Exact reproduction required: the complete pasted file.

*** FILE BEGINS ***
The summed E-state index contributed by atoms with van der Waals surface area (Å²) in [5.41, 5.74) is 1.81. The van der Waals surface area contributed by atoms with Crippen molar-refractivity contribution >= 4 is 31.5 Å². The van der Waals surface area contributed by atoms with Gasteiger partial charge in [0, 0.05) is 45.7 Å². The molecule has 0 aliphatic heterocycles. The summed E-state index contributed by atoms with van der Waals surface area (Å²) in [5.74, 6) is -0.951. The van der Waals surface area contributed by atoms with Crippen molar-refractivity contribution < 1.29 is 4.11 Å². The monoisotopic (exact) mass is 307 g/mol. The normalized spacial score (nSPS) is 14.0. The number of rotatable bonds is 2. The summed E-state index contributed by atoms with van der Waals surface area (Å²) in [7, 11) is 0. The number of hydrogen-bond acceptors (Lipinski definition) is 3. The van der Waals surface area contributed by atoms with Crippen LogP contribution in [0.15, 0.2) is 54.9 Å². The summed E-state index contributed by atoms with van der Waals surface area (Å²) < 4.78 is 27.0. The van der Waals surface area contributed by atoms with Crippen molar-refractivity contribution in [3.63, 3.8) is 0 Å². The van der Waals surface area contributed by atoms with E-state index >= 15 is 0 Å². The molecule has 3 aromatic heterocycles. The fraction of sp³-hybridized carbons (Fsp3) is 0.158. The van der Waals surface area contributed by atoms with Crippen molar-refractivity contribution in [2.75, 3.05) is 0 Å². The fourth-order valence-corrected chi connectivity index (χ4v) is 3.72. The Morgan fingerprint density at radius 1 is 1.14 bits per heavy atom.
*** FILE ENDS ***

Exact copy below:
The summed E-state index contributed by atoms with van der Waals surface area (Å²) in [5.41, 5.74) is 1.81. The van der Waals surface area contributed by atoms with Crippen molar-refractivity contribution >= 4 is 31.5 Å². The van der Waals surface area contributed by atoms with Gasteiger partial charge in [0, 0.05) is 45.7 Å². The molecule has 0 aliphatic heterocycles. The summed E-state index contributed by atoms with van der Waals surface area (Å²) in [5.74, 6) is -0.951. The van der Waals surface area contributed by atoms with Crippen molar-refractivity contribution < 1.29 is 4.11 Å². The monoisotopic (exact) mass is 307 g/mol. The normalized spacial score (nSPS) is 14.0. The number of rotatable bonds is 2. The summed E-state index contributed by atoms with van der Waals surface area (Å²) in [7, 11) is 0. The number of hydrogen-bond acceptors (Lipinski definition) is 3. The van der Waals surface area contributed by atoms with Crippen LogP contribution in [0.15, 0.2) is 54.9 Å². The summed E-state index contributed by atoms with van der Waals surface area (Å²) < 4.78 is 27.0. The van der Waals surface area contributed by atoms with Crippen molar-refractivity contribution in [3.63, 3.8) is 0 Å². The van der Waals surface area contributed by atoms with E-state index >= 15 is 0 Å². The molecule has 3 aromatic heterocycles. The fraction of sp³-hybridized carbons (Fsp3) is 0.158. The van der Waals surface area contributed by atoms with Crippen molar-refractivity contribution in [2.75, 3.05) is 0 Å². The fourth-order valence-corrected chi connectivity index (χ4v) is 3.72. The Morgan fingerprint density at radius 1 is 1.14 bits per heavy atom.